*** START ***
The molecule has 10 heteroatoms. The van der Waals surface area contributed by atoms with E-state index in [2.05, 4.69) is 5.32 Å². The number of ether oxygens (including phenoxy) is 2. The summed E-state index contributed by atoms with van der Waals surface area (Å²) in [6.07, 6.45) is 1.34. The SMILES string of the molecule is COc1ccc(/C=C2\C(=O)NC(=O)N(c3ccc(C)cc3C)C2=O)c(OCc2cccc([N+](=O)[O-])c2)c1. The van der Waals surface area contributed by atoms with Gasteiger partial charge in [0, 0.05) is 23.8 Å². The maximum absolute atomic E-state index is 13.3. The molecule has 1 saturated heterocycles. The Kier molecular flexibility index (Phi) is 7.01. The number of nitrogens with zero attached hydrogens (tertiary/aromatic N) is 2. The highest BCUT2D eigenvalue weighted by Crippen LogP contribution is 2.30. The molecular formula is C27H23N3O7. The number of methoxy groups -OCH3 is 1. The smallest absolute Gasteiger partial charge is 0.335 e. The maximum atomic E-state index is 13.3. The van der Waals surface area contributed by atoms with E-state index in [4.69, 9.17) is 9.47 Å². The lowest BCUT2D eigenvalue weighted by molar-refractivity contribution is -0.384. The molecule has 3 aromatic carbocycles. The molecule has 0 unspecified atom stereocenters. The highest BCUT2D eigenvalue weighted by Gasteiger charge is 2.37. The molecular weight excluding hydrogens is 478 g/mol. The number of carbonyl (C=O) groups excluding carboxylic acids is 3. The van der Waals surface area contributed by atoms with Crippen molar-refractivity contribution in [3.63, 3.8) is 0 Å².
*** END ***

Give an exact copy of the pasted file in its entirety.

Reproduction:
The molecule has 10 heteroatoms. The van der Waals surface area contributed by atoms with E-state index in [2.05, 4.69) is 5.32 Å². The number of ether oxygens (including phenoxy) is 2. The summed E-state index contributed by atoms with van der Waals surface area (Å²) in [6.07, 6.45) is 1.34. The SMILES string of the molecule is COc1ccc(/C=C2\C(=O)NC(=O)N(c3ccc(C)cc3C)C2=O)c(OCc2cccc([N+](=O)[O-])c2)c1. The van der Waals surface area contributed by atoms with Gasteiger partial charge in [0, 0.05) is 23.8 Å². The maximum absolute atomic E-state index is 13.3. The molecule has 1 saturated heterocycles. The Kier molecular flexibility index (Phi) is 7.01. The number of nitrogens with zero attached hydrogens (tertiary/aromatic N) is 2. The highest BCUT2D eigenvalue weighted by Crippen LogP contribution is 2.30. The molecular formula is C27H23N3O7. The number of methoxy groups -OCH3 is 1. The smallest absolute Gasteiger partial charge is 0.335 e. The maximum atomic E-state index is 13.3. The van der Waals surface area contributed by atoms with E-state index in [4.69, 9.17) is 9.47 Å². The lowest BCUT2D eigenvalue weighted by molar-refractivity contribution is -0.384. The molecule has 3 aromatic carbocycles. The molecule has 0 unspecified atom stereocenters. The highest BCUT2D eigenvalue weighted by Gasteiger charge is 2.37. The molecular weight excluding hydrogens is 478 g/mol. The number of carbonyl (C=O) groups excluding carboxylic acids is 3. The van der Waals surface area contributed by atoms with Crippen molar-refractivity contribution in [3.63, 3.8) is 0 Å².